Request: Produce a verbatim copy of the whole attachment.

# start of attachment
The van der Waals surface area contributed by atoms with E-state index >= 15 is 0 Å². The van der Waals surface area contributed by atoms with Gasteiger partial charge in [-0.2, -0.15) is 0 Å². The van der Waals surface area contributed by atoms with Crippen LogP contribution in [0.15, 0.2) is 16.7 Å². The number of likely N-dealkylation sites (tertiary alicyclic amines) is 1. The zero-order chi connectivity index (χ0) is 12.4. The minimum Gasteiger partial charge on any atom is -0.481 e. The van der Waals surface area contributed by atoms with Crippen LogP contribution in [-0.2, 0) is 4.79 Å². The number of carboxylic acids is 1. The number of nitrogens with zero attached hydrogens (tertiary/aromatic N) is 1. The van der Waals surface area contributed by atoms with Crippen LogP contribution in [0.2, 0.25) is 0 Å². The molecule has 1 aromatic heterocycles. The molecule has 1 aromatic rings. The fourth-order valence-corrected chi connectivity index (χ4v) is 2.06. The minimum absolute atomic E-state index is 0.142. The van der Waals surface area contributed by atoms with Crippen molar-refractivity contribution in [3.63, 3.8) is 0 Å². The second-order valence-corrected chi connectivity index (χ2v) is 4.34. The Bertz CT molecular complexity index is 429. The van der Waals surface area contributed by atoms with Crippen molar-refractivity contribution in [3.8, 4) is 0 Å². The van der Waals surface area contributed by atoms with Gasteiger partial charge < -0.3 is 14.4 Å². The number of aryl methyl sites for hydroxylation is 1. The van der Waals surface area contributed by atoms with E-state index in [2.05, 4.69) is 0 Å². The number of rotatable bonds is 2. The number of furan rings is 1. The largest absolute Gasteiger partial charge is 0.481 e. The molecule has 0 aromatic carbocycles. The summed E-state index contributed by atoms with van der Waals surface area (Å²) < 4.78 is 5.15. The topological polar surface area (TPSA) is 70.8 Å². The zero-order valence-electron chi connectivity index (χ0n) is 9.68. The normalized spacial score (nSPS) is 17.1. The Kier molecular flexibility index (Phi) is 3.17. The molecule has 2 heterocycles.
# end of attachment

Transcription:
The van der Waals surface area contributed by atoms with E-state index >= 15 is 0 Å². The van der Waals surface area contributed by atoms with Gasteiger partial charge in [-0.2, -0.15) is 0 Å². The van der Waals surface area contributed by atoms with Crippen LogP contribution in [0.15, 0.2) is 16.7 Å². The number of likely N-dealkylation sites (tertiary alicyclic amines) is 1. The zero-order chi connectivity index (χ0) is 12.4. The minimum Gasteiger partial charge on any atom is -0.481 e. The van der Waals surface area contributed by atoms with Crippen LogP contribution in [-0.2, 0) is 4.79 Å². The number of carboxylic acids is 1. The number of nitrogens with zero attached hydrogens (tertiary/aromatic N) is 1. The van der Waals surface area contributed by atoms with Crippen LogP contribution in [0.2, 0.25) is 0 Å². The molecule has 1 aromatic heterocycles. The molecule has 1 aromatic rings. The fourth-order valence-corrected chi connectivity index (χ4v) is 2.06. The minimum absolute atomic E-state index is 0.142. The van der Waals surface area contributed by atoms with Crippen molar-refractivity contribution in [3.63, 3.8) is 0 Å². The second-order valence-corrected chi connectivity index (χ2v) is 4.34. The Bertz CT molecular complexity index is 429. The van der Waals surface area contributed by atoms with Crippen molar-refractivity contribution in [3.8, 4) is 0 Å². The van der Waals surface area contributed by atoms with Gasteiger partial charge < -0.3 is 14.4 Å². The number of aryl methyl sites for hydroxylation is 1. The van der Waals surface area contributed by atoms with E-state index in [2.05, 4.69) is 0 Å². The number of rotatable bonds is 2. The number of furan rings is 1. The largest absolute Gasteiger partial charge is 0.481 e. The molecule has 0 aromatic carbocycles. The summed E-state index contributed by atoms with van der Waals surface area (Å²) < 4.78 is 5.15. The topological polar surface area (TPSA) is 70.8 Å². The zero-order valence-electron chi connectivity index (χ0n) is 9.68. The normalized spacial score (nSPS) is 17.1. The Kier molecular flexibility index (Phi) is 3.17. The molecule has 2 heterocycles.